Section 28: Women and Politics

Section Chair:

Sara Angevine
Whittier College

Backlash against feminism has long been a part of the political landscape but, in the past few years, this political backlash has exponentially expanded. How and why have anti-feminist political objectives been so successful? When and how are women and the issues that disproportionately affect women targeted as platforms for mobilizing backlash? How do other issues and political agendas intersect, conflict, and overlap as components of political backlash? Gender politics scholars have much to offer to help us address these critical questions. We embrace the 2024 theme of this conference and hope to see numerous Women and Politics papers and panels that speak to the points raised in the theme statement: "As political scientists and, more generally, social scientists, we are in a unique position to examine the root causes, contours, and consequences of political backlash...We invite panels and paper proposals that broadly assess the various formations of backlash and how it affects different parts of society, culture, and politics, and what long-term consequences will be for organizations, institutions, and identities." In addition, this section welcomes papers and panels that examine the interaction of gender and power in political institutions, social movements, and textual encounters (theoretical, legal, literary, visual, or mass media). Proposals from scholars at all stages in their careers, methodological traditions, and cross-disciplinary approaches are invited to submit their work.

Section 00: Program Chair's Section: Political Backlash and Its Consequences

Section Chair:

Lorrie Frasure
University of California-Los Angeles

This section includes panels and roundables related to the conference theme, organized by the WPSA Program Chair.


Section 29: Miniconference: Asian Pacific American Politics

Section Chairs:

Nicole Filler
University of Massachusetts Boston

Fan Lu
Queen's University

Tanika Raychaudhuri
University of Houston

The Asian and Pacific Islander American Caucus (APAC) and the WPSA Status Committee for Asian Pacific Americans in the Profession invites you to submit proposals to the mini-conference on Asian and Pacific Islander American politics (typically held on Friday).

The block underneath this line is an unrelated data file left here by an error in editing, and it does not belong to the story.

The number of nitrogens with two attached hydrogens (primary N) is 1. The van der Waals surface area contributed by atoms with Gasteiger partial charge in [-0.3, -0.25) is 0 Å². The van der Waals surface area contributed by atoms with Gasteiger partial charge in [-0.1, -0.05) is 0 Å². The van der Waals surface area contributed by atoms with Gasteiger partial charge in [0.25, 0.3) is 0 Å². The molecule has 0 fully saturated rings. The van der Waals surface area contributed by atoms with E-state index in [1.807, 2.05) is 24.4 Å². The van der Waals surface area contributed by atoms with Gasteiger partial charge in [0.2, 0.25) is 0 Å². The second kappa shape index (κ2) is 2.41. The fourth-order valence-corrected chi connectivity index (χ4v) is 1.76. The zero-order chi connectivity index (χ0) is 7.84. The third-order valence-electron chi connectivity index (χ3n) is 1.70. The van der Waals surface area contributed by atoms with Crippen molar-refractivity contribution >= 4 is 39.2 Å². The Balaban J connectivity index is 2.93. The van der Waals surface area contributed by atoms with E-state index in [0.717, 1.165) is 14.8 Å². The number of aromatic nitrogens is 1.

We especially encourage submissions from scholars whose work centers the lived experiences of Native Hawaiians and other Pacific Islanders in America and transnationally, as well as works that are attentive to the intersectionalities of race, ethnicity, indigeneity, immigration history and status, gender, sexuality, class, religion, and/or other dimensions of identity and structural inequality across various topics in political science. Scholarship that works with and for the communities interrogated is also encouraged.

To submit your proposal, please select “Mini-Conference: Asian Pacific American Conference” as your first choice in the drop-down menu of the Request to Participate form. We welcome proposals for individual paper, full panel, and/or roundtable discussions as well as volunteers for chairs and discussants. Please also kindly inform us if you have submitted a proposal on APA politics but did not check the mini-conference as your first choice.

Section 30: Miniconference: CMPS Scholars Research Network

Section Chairs:

Nazita Lajevardi
Michigan State University

Tabitha Bonilla
Northwestern University

Jamil Scott
Elizabethtown College

The CMPS Scholars Research Network will host a mini-conference at WPSA featuring papers that delve into the results of the Collaborative Multiracial Post-Election Survey (CMPS) 2020. Original researchers and collaborators on the CMPS 2020, and their coauthors, will present their research from this comprehensive survey. The opportunity to present offers a valuable platform to share your findings, engage in constructive discourse, and contribute to the broader scholarly conversation, along with other contributors. A list of collaborators and contributors can be found here

Section 31: Miniconference: Community College

The WPSA Community College Mini Conference Call for Proposals

Greetings Community College Colleagues,

The WPSA Community College Mini Conference announces its open calls for proposals for the 7th Annual Mini Conference. Submissions for participation in the mini conference are due no later Monday, November 4, 2023.